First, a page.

Black Sails Season 2: Where is Blackbeard?

Black Sails Season 2 is in its latter half.

It has introduced--and subsequently killed off--Ned Low, a historical pirate who once operated in the Bahamas. But, fans are still waiting for the appearance of another infamous sea-thief who once terrorized imperial vessels: Edward Thatch, also known as Blackbeard.

He exists in the Black Sails universe, as he was mentioned in passing in the series premiere--when Jon Silver first set his feet onto Nassau's vice-ridden shores. We were made to think that Silver would meet the notorious captain.

But, the show misled us; instead, Silver was coaxed into a prostitute-filled orgy.

Fans grew suspicious toward the end of Season 1; Albinus, a black-bearded pirate who formed a legitimate business, served as a red herring. And, since his name was seldom spoken in the show, some fans thought he was Thatch until Vane killed him.

It is likely, moreover, that the creators of the show had the intention of misleading fans into thinking Albinus was Blackbeard; the name "Albinus" is rooted in the Latin word "albus," which means "white." Good taunt, Starz. You fooled us.

Given that Blackbeard exists in world of Black Sails, and he's not Albinus, where is he? Well, I have two theories about Blackbeard's whereabouts.

1. He's Dead.

That's right. Blackbeard, according to historical hints given in the show, already met his fate prior to the start of the series. There are some hints given in Season 2 that indicate this.

Firstly, there's the idea of pardoning pirates. This actually happened. Woodes Rogers sailed to Nassau and offered pardons to "all piratical offences committed before January 5, 1718," according to Patrick Pringle's Jolly Roger: The Story of the Golden Age of Piracy.

One of the pirates who accepted the pardon was Benjamin Hornigold--a character in Black Sails. In a recent episode of the show, Hornigold was outcast by his crew. About to get on his horse and ride to a place where nobody would recognize him, Dufresne stopped the captain and offered him a chance at capturing Captain Flint.

This would allow both pirates to avoid the gallows. It is likely that Hornigold will accept this proposal, since he has developed hatred for Flint over the course of the series.

Given this information, it's likely that Black Sails draws inspiration from events that took place in 1718--even if the show itself takes place in 1715. The show has taken liberties with chronology before, so it's not outlandish to think that it did with this.

Ned Low lived until 1724. In the show, however, he dies nine years before his historical passing.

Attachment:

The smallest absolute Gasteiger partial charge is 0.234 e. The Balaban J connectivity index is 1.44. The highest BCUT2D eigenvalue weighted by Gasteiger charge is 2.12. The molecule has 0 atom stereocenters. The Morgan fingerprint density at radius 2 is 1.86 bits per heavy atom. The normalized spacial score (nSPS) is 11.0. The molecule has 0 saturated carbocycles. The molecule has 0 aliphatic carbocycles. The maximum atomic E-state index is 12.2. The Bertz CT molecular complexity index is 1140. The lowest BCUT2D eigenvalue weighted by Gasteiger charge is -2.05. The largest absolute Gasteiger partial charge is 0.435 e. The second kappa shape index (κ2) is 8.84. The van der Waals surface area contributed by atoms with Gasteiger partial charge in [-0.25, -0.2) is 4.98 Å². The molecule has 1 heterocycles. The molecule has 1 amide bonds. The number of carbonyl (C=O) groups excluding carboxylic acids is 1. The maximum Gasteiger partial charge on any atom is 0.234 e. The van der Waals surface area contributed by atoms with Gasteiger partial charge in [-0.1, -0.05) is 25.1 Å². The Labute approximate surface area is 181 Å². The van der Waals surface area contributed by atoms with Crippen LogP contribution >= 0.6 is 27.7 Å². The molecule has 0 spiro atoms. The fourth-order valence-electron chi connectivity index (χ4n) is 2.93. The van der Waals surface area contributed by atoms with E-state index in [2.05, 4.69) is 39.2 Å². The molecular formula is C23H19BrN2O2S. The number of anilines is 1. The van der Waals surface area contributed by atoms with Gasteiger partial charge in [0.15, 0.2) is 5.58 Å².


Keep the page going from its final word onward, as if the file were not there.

Another hint comes from Peter Ashe. A nobleman who was once an ally of Captain Flint, he has since grown to hate pirates--becoming one of their greatest executioners.

They establish that Ashe is a lord who has some role in governing Carolina. Blackbeard died in an ambush in Carolina in 1718.

"The 17th of November, 1718, the Lieutenant sailed form Kicquetan, in James River in Virgnia, and, the 31st in the Evening, came to the Mouth of the Okerecock Inlet (a location off the Outer Banks, North Carolina)," according to Daniel Dafoe's A General History of Pyrates.

"Thus it was," Dafoe continues, "these Wretches pass their Lives, with very little Pleasure or Satisfaction, in the Possession of what they violently take away form others, and sure to pay for it at last, by an ignominious Death."

Among the pirates killed in this encounter, Dafoe lists Blackbeard as the first among them.

For Peter Ashe to have earned his reputation as a pirate killer, he would have had to do something extraordinary, such as kill Blackbeard. Blackbeard has already been established in the show as someone who should be feared.

Even Jon Silver, someone who is normally phlegmatic in the face of danger, trembled at the prospect of meeting him. Someone capable of killing this man would also be feared.

2. He's Going To Be a Heroic Deus Ex Machina at the End of Season 2

Fans of Black Sails know about the Scarborough--the infamous British Man O' War that is feared by all captains in the Bahamas. It nearly sank Flint's old ship, and caused Billy Bones to fall into the ocean and be captured.

The captain of the Scarborough is the man who offered Billy the chance for pardon.

It would intrigue most people, however, to know that the Scarborough was a historical ship. It was mentioned briefly in A General History of Pyrates. It was Blackbeard who defeated the ship.

"A few days later, Teach Fell in with the Scarborough Man of War," said Dafoe in A General History of Pyrates, "of 30 Guns, who engaged him for some Hours; but she finding the Pyrate well mann'd, and having try'd her Strength, gave over the Engagement, and returned to Barbadoes, the Place of her Station; and Teach sailed towards Spanish America."

Conclusions

The two theories are contrasting. But, both would make for interesting twists. It could be argued that it would be underwhelming to have Blackbeard killed before he ever appeared in the show, and that such a momentous event shouldn't be kept off-screen.

Normally, I would agree. However, Blackbeard is perhaps the only household name among the pirates who operated in the early 1700s. He has been fictionalized in countless stories, and has been featured as a villain in children's bedside tales.

Given his cultural image, we all have an idea of who Blackbeard was and what he was capable of. Hence, an off-screen death, in Thatch's case, wouldn't be poor writing.

As for the deus ex machina theory, that could work for similar reasons. Blackbeard has been kept on the backburner throughout the series.

Fans have been waiting to see him, and, if he does show up, then it's clear that the writers wanted to plant that seed early in the series--similarly to how they wrote Flint's romance story with Thomas Hamilton.

Regardless, I would be surprised if Blackbeard was not at least mentioned toward the finale of Season 2.